Pushing on Brazil’s Rio Madeira
Flavio Silveira does design work for the Beconal shipyard where he continues to upgrade the Amason’s basic pushboat design.
This September the yard delivered a 1200 hp pushboat to Planalto. As do most Amazon pusboats, the hull of the M/V SCL 22 has a slight dead-rise at the bow with a two deck winches for making up to the tow mounted on the foredeck. Push knees are designed to accommodate barges at various drafts. A walkway from the top of the main deck house to the top of the push knees will provide safe access to the deck of high barges.
The owners of the new vessel will use it to transport oil products between Manaus and Porto Velho on the Rio Madeira a major tributary of the Amazon. Pushing up to three barges, the trip up-river takes four to five days. In the rainy season deep-sea vessels can navigate the 1000 kilometers to Porto Velho but once the river drops 15 meters in the dry season, navigation is restricted to shallow draft towboats and barges.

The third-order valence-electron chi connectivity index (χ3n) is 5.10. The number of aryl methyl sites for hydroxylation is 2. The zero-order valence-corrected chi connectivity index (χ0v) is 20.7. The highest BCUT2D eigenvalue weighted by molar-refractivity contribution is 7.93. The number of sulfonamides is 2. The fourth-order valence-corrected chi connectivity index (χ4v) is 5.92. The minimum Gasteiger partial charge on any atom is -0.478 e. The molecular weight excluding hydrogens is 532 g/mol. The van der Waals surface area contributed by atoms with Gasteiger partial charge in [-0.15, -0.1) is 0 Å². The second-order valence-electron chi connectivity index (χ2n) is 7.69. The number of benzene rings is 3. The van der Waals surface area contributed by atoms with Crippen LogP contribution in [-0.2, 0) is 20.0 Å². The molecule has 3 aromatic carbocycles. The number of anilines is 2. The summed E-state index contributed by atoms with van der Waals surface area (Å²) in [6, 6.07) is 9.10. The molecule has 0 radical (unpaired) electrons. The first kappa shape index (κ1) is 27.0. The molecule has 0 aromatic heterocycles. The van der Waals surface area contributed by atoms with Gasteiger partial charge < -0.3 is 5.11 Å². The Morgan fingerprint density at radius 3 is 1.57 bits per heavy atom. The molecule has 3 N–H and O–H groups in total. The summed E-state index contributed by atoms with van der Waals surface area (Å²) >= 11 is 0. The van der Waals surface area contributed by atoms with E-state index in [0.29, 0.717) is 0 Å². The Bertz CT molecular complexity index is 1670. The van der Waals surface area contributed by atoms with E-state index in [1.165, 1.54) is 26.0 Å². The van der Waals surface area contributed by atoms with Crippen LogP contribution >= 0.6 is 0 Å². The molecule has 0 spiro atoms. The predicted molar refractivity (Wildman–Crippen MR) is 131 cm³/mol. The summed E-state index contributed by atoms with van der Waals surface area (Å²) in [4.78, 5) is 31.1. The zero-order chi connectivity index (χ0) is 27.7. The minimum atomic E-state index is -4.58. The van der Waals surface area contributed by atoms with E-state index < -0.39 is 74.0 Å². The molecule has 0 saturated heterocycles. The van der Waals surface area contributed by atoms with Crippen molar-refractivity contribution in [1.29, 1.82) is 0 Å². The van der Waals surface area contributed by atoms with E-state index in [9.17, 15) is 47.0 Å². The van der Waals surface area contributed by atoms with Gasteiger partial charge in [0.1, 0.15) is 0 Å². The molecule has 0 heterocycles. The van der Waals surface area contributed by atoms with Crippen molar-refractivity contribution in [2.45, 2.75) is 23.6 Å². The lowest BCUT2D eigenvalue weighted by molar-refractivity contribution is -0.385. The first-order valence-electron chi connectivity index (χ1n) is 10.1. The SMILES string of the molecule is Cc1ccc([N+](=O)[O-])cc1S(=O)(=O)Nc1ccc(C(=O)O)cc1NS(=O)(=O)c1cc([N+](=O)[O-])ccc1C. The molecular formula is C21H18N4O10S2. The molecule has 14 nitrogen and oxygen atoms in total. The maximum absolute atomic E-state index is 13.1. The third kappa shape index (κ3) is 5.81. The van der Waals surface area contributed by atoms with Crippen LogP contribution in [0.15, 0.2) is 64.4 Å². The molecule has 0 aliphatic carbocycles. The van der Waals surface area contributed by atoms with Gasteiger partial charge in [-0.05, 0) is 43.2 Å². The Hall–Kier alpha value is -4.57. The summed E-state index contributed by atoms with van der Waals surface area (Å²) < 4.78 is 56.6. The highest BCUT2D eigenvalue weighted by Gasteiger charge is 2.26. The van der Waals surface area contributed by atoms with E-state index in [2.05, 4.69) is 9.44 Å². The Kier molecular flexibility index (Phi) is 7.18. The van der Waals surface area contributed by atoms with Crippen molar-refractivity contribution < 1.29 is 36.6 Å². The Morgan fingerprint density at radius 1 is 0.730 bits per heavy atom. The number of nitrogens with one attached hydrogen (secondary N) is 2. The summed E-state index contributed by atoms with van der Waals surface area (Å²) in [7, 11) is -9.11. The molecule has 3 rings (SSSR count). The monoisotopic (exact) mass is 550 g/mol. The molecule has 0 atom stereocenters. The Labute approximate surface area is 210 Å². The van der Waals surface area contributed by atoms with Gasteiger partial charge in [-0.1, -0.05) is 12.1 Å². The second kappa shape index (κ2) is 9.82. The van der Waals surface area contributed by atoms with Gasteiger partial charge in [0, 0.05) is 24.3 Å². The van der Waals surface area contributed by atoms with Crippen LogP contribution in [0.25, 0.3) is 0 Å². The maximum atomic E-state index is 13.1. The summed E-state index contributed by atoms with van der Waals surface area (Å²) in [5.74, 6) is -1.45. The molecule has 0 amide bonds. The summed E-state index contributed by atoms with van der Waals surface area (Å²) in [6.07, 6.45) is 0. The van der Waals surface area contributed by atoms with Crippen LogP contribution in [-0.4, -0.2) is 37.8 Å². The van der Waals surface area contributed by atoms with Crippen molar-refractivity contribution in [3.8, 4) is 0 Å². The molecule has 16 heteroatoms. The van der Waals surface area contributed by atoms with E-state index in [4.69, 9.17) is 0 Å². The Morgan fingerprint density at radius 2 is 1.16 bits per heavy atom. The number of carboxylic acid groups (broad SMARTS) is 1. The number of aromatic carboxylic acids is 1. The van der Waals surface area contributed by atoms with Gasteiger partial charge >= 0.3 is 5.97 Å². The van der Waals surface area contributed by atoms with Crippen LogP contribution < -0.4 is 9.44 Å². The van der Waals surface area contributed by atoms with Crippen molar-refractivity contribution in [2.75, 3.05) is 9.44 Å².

The M/V SCL 22 should have no trouble handling the strong currents of the Rio Madeira with the twin KTA19-M3 engines, each delivering 600 HP through TwinDisc 6:1 gears to 1.7-meter propellers. In the wheelhouse the operator will have remarkable visibility fore and aft from the modern fully-glassed design. The operator’s ability to move right up to the forward windows for a better view of the crew on the foredeck is facilitated by the walk-through console with joystick controls similar to those on a modern ship-docking tug.
Flavio Silverira and the crew at Beconal Shipyard have put a towboat onto Brazil’s inland waterways that would do them proud on any inland waterway in the world. Haig-Brown photos courtesy of Cummins (CMI) Marine